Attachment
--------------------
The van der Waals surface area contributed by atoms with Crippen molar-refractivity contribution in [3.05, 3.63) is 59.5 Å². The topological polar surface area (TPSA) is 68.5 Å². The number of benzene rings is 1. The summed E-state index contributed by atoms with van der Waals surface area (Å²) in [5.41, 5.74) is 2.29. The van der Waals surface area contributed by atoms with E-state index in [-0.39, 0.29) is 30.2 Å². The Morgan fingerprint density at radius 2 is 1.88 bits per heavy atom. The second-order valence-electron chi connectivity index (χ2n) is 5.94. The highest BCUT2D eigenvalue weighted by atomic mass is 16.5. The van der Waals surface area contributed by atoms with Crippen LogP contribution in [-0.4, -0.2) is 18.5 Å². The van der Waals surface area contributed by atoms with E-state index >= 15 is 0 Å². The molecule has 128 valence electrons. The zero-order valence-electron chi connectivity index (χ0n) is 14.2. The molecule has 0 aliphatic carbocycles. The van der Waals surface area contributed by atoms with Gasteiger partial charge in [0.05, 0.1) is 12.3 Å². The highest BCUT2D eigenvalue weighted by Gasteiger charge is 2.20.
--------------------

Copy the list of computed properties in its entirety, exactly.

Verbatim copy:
The van der Waals surface area contributed by atoms with Crippen molar-refractivity contribution in [3.05, 3.63) is 59.5 Å². The topological polar surface area (TPSA) is 68.5 Å². The number of benzene rings is 1. The summed E-state index contributed by atoms with van der Waals surface area (Å²) in [5.41, 5.74) is 2.29. The van der Waals surface area contributed by atoms with E-state index in [-0.39, 0.29) is 30.2 Å². The Morgan fingerprint density at radius 2 is 1.88 bits per heavy atom. The second-order valence-electron chi connectivity index (χ2n) is 5.94. The highest BCUT2D eigenvalue weighted by atomic mass is 16.5. The van der Waals surface area contributed by atoms with Crippen LogP contribution in [-0.4, -0.2) is 18.5 Å². The van der Waals surface area contributed by atoms with E-state index >= 15 is 0 Å². The molecule has 128 valence electrons. The zero-order valence-electron chi connectivity index (χ0n) is 14.2. The molecule has 0 aliphatic carbocycles. The van der Waals surface area contributed by atoms with Gasteiger partial charge in [0.05, 0.1) is 12.3 Å². The highest BCUT2D eigenvalue weighted by Gasteiger charge is 2.20.